If you ever walk into a gym and feel like you’re on autopilot, destined for the cardio equipment, you’re certainly not alone. The weight room or weights section of the gym can be super intimidating and counterintuitive. Maybe you dabble in the freeweights or machines, but the benefits of picking up a barbell are worth pushing your comfort zone. Strength training as a whole has been shown to be an effective stress reducer, and research shows it can help bulletproof your body when it comes to keeping popular injuries at bay.
“Barbells are important to add into your training because they challenge your body in a really functional way,” says Alex Silver-Fagan, trainer at Performix House in New York City. “They force you to move around a load while using your muscles, joints and balance all at once. In the process, they create a stimulus that no other piece of equipment does.”
These six expert barbell tips will help you overcome your fear of barbells and look forward to throwing on the weight plates:
1. DECIDE HOW HEAVY TO MAKE YOUR BARBELL
There are two different naked (or without weight plates) barbell weights. The traditional bar is 45 pounds for women and 55 pounds for men. Then, you have the opportunity to add weight from there. Plates come in a variety of weights, starting at 5 pounds and going all the way up to 55 pounds. There are also smaller-sized plates, often referred to as “incrementals,” that are great for slowly progressing your lifts. These are between 2.5 and pounds.
2. PROGRESS LOADS SLOWLY
The great thing about barbell training is it’s easy to measure progress as you add more plates to each side, says Fagan. At first, learn the movement patterns of popular moves including deadlifts, squats and overhead presses using a naked bar. Move forward from there — and be patient. You never want to overload the barbell with too much weight.
3. ENLIST A TRAINER TO HELP
“Anytime you use a new piece of equipment, it’s important to be shown the ropes to ensure you’re safe and your movement is effective,” says Fagan. While YouTube tutorials and magazine excerpts can be super helpful, there’s nothing that will replace one-on-one instruction.
4. GIVE EACH LIFT THE TIME IT DESERVES
The big-five movements of barbell training include squats, deadlifts, bench presses, overhead presses and bent-over rows. “Pick one to focus on during each session and keep the rep ranges low to start,” says Fagan. Her suggestion: Five reps at a time.
5. YOU MAY NEED TO CHALK UP
When you get sweaty, it’s easy for things to get a bit slippery. Chalk can help. Acting as a grip agent, chalk absorbs the sweat. You can find it in block or spray form.
6. THERE ARE TWO GRIPS AND TWO RACK POSITIONS
Don’t worry, they’re easy enough. The two grips: overhand and underhand. In overhand, your palm is on top — or over — the bar. Underhand, your palm is under the bar.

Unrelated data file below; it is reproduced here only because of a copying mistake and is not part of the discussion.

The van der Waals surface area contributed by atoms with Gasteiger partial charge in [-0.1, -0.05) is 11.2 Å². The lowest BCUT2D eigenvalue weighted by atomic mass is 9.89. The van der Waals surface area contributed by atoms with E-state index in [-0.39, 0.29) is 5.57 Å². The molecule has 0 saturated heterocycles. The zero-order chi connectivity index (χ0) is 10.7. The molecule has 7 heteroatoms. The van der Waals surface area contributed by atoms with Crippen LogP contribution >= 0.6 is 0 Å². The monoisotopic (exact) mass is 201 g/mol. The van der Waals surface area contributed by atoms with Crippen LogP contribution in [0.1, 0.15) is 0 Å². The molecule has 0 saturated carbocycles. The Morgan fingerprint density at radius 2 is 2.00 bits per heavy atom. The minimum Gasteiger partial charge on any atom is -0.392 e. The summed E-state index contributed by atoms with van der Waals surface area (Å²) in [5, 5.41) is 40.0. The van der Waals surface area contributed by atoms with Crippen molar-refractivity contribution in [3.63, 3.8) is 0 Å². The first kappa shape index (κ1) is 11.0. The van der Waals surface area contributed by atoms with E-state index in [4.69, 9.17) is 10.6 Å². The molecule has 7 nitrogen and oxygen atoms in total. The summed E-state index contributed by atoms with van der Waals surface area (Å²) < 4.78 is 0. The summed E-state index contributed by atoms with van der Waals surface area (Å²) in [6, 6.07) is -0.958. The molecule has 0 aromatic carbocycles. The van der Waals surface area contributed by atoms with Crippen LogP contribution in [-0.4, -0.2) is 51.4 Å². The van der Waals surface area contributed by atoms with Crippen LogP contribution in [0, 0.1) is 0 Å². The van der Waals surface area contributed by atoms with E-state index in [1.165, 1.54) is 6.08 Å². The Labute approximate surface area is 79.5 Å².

The front rack position is when you hold the barbell in front of the body, resting on the shoulders, using an underhand grip. Inversely, the back rack position is when the bar is behind your neck, also resting on your shoulders, hands in the overhand grip position.
Now that you have all the basics down, it’s time to get moving. Here, Fagan offers a great barbell workout for beginners that contains two separate circuits. Add as much weight to the barbell as you feel comfortable with for the deadlift, overhead press and front squat, but remember: It’s better to start small. The other movements should be performed without weight.
Start standing with your feet at shoulder-width distance, barbell in front. Using an overhand grip, hinge at your hips and knees and grab the bar. Your hands should be at shoulder-width distance. Engaging your core and glutes while keeping the bar as close to the body as possible, thrust your hips forward as you stand up with the barbell. Slowly lower down to the floor for 1 rep.
Stand with your feet at shoulder-width distance, barbell in front-rack position. Engage your core, press the barbell directly overhead until your arms lock out. Slowly lower back to the start for 1 rep.
BARBELL REVERSE LUNGE
10 alternating reps
Stand with your feet together and barbell in back-rack position. Step back with your right foot and lower into a reverse lunge. Both the front and back knee should be bent to 90 degrees. Press through your front heel to return to the start for 1 rep. Repeat on the opposite side.
Stand with your feet slightly wider than shoulder-width distance, holding the barbell in a front rack position. With your weight in your heels, send your glutes back and sit down into a squat. Pause for 2 seconds, return to start for 1 rep.
Stand with your feet slightly wider than shoulder-width distance, holding a barbell with an overhand grip in a dead hang position. Hinge forward at the hips, slightly bending your knees, keeping your back straight. Your torso should be almost parallel to the floor (this is your starting position). Row the bar up toward your chest, then slowly return it to the dead hang. That’s 1 rep.
From standing, drop your hands onto the ground, kick your feet back into a pushup position, then drop your chest and thighs on the floor. Push up, jump your feet toward your hands and press through palms to propel to stand. Jump at the top and clap your hands overhead for 1 rep.